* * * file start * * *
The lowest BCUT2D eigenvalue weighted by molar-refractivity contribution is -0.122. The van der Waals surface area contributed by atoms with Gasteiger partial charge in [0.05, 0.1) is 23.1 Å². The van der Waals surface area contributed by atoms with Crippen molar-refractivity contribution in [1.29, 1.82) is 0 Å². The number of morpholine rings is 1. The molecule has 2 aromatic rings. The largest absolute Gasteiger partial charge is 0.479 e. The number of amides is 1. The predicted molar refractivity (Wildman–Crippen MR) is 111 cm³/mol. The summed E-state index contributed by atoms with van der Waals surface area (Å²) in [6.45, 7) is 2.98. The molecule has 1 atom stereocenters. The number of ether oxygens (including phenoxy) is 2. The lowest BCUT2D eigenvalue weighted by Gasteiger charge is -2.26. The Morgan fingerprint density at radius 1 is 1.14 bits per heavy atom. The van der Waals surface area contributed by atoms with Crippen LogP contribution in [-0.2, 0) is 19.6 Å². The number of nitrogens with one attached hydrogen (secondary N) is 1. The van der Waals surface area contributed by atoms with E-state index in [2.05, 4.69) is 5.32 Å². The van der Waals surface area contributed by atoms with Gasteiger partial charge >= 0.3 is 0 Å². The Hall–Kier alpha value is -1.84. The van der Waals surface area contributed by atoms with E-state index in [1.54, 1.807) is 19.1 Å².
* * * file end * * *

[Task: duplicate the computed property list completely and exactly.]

The lowest BCUT2D eigenvalue weighted by molar-refractivity contribution is -0.122. The van der Waals surface area contributed by atoms with Gasteiger partial charge in [0.05, 0.1) is 23.1 Å². The van der Waals surface area contributed by atoms with Crippen molar-refractivity contribution in [1.29, 1.82) is 0 Å². The number of morpholine rings is 1. The molecule has 2 aromatic rings. The largest absolute Gasteiger partial charge is 0.479 e. The number of amides is 1. The predicted molar refractivity (Wildman–Crippen MR) is 111 cm³/mol. The summed E-state index contributed by atoms with van der Waals surface area (Å²) in [6.45, 7) is 2.98. The molecule has 1 atom stereocenters. The number of ether oxygens (including phenoxy) is 2. The lowest BCUT2D eigenvalue weighted by Gasteiger charge is -2.26. The Morgan fingerprint density at radius 1 is 1.14 bits per heavy atom. The van der Waals surface area contributed by atoms with Crippen LogP contribution in [-0.2, 0) is 19.6 Å². The number of nitrogens with one attached hydrogen (secondary N) is 1. The van der Waals surface area contributed by atoms with E-state index in [2.05, 4.69) is 5.32 Å². The van der Waals surface area contributed by atoms with Gasteiger partial charge >= 0.3 is 0 Å². The Hall–Kier alpha value is -1.84. The van der Waals surface area contributed by atoms with E-state index in [1.54, 1.807) is 19.1 Å².